With the ability of semiconductor manufacturers to be able to integrate several million transistors onto a single piece of silicon, it should come as no surprise that there are now processors available which take the idea of integration offered by a microcontroller, but use a high performance processor instead. The Intel 80186 started this process by combining DMA channels with an 8086 architecture. The most successful family so far has been the MC683xx family from Motorola. There are now several members of the family currently available.
They combine an M68000 or MC68020 (CPU32) family processor and its asynchronous memory interface, with all the standard interface logic of chip selects, wait state generators, bus and watchdog timers into a system interface module and use a second RISC type processor to handle specific I/O functions. This approach means that all the additional peripherals and logic needed to construct an MC68000- based system has gone. In many cases, the hardware design is almost at the ‘join up the dots’ level where the dots are the processor and memory pins.
This approach has been adopted by others and many differ-ent processor cores, such as SPARC and MIPs, are now available in similar integrated processors. PowerPC versions of the MC68360 are now in production where the MC68000-based CPU32 core is replaced with a 50 MHz PowerPC processor. For embedded systems, this is definitely the way of the future.
The MC68302 uses a 16 MHz MC68000 processor core with power down modes and either an 8 or 16 bit external bus. The system interface block contains 1152 bytes of dual port RAM, 28 pins of parallel I/O, an interrupt controller and a DMA device, as well as the standard glue logic. The communications processor is a RISC machine that controls three multiprotocol channels, each with their own pair of DMA channels. The channels support BISYNC, DDCMP, V.110, HDLC synchronous modes and stand-ard UART functions. This processor takes buffer structures from either the internal or external RAM and takes care of the day-to-day activities of the serial channels. It programs the DMA channel to transfer the data, performs the character and address compari-sons and cyclic redundancy check (CRC) generation and check-ing. The processor has sufficient power to cope with a combined data rate of 2 Mbits per second across the three channels. Assum-ing an 8 bit character and a single interrupt to poll all three channels, the processor is handling the equivalent of an interrupt every 12 microseconds. In addition, it is performing all the data framing etc. While this is going on, the on-chip M68000 is free to perform other functions, like the higher layers of X.25 or other OSI protocols as shown.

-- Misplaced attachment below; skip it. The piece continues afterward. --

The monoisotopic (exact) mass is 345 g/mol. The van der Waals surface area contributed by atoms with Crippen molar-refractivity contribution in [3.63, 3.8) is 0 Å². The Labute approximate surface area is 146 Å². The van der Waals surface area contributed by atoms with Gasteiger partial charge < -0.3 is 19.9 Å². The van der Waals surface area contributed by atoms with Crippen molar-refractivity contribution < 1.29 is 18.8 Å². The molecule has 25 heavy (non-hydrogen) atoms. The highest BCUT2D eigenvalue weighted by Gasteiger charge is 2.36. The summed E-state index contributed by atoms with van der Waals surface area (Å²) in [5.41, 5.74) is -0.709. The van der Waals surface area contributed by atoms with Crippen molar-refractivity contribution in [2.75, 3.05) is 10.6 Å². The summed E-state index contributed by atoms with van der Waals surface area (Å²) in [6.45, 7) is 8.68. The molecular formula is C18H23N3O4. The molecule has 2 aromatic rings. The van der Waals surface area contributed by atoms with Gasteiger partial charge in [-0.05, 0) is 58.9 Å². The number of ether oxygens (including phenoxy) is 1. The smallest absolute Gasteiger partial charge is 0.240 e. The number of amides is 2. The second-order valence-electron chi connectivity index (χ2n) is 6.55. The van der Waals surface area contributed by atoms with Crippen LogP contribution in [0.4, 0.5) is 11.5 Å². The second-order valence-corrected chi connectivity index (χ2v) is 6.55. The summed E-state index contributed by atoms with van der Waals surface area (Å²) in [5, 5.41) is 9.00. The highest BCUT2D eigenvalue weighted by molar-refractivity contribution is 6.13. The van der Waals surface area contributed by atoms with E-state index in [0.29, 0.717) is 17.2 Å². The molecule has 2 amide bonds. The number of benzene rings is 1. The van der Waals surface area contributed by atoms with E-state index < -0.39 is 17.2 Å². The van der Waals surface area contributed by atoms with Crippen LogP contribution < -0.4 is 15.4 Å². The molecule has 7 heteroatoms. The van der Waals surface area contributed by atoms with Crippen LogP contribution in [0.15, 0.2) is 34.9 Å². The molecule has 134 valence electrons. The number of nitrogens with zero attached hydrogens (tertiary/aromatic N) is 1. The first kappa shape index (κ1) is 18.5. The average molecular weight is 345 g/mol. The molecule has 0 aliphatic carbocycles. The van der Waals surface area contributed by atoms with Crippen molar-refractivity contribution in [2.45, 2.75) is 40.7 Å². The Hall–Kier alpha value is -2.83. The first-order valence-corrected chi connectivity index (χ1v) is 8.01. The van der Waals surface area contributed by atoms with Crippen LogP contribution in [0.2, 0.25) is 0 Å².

The MC68332 is similar to the MC68302, except that it has a CPU32 processor (MC68020-based) running at 16 MHz and a timer processor unit instead of a communications processor. This has 16 channels which are controlled by a RISC-like processor to perform virtually any timing function. The timing resolution is down to 250 nanoseconds with an external clock source or 500 nanoseconds with an internal one. The timer processor can per-form the common timer algorithms on any of the 16 channels without placing any overhead on the CPU32.
A queued serial channel and 2 kbits of power down static RAM are also on-chip and for many applications, all that is required to complete a working system is an external program EPROM and a clock.
This is a trend that many other architectures are following especially with RISC processors. Apart from the high performance range of the processor market or where complete flexibility is needed, most processors today come with at least some basic peripherals such as serial and parallel ports and a simple or glueless interface to memory. In many cases, they dramatically reduce the amount of hardware design needed to add external memory and thus complete a simple design. This type of processor is gaining popularity with designers.